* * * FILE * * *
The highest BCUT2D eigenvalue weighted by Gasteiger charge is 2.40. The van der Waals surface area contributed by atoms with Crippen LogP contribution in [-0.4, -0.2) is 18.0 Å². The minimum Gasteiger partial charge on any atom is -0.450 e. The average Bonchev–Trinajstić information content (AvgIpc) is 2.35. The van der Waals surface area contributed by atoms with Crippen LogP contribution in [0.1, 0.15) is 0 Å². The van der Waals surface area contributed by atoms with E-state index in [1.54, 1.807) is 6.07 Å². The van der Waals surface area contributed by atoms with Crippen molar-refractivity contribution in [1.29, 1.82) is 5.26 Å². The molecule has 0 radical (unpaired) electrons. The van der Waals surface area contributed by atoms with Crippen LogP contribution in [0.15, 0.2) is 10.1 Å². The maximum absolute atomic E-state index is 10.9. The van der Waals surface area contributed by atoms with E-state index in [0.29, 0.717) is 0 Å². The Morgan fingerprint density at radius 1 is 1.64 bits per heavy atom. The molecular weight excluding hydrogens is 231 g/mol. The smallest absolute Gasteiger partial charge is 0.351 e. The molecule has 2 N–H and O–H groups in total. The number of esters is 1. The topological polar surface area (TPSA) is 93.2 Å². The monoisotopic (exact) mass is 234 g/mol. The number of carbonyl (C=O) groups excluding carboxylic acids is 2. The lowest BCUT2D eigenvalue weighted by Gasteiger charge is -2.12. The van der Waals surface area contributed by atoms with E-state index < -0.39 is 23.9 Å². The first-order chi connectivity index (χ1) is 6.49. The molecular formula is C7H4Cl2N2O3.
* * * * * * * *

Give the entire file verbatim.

The highest BCUT2D eigenvalue weighted by Gasteiger charge is 2.40. The van der Waals surface area contributed by atoms with Crippen LogP contribution in [-0.4, -0.2) is 18.0 Å². The minimum Gasteiger partial charge on any atom is -0.450 e. The average Bonchev–Trinajstić information content (AvgIpc) is 2.35. The van der Waals surface area contributed by atoms with Crippen LogP contribution in [0.1, 0.15) is 0 Å². The van der Waals surface area contributed by atoms with E-state index in [1.54, 1.807) is 6.07 Å². The van der Waals surface area contributed by atoms with Crippen molar-refractivity contribution in [1.29, 1.82) is 5.26 Å². The molecule has 0 radical (unpaired) electrons. The van der Waals surface area contributed by atoms with Crippen LogP contribution in [0.15, 0.2) is 10.1 Å². The maximum absolute atomic E-state index is 10.9. The van der Waals surface area contributed by atoms with E-state index in [0.29, 0.717) is 0 Å². The Morgan fingerprint density at radius 1 is 1.64 bits per heavy atom. The molecular weight excluding hydrogens is 231 g/mol. The smallest absolute Gasteiger partial charge is 0.351 e. The molecule has 2 N–H and O–H groups in total. The number of esters is 1. The topological polar surface area (TPSA) is 93.2 Å². The monoisotopic (exact) mass is 234 g/mol. The number of carbonyl (C=O) groups excluding carboxylic acids is 2. The lowest BCUT2D eigenvalue weighted by Gasteiger charge is -2.12. The van der Waals surface area contributed by atoms with E-state index < -0.39 is 23.9 Å². The first-order chi connectivity index (χ1) is 6.49. The molecular formula is C7H4Cl2N2O3.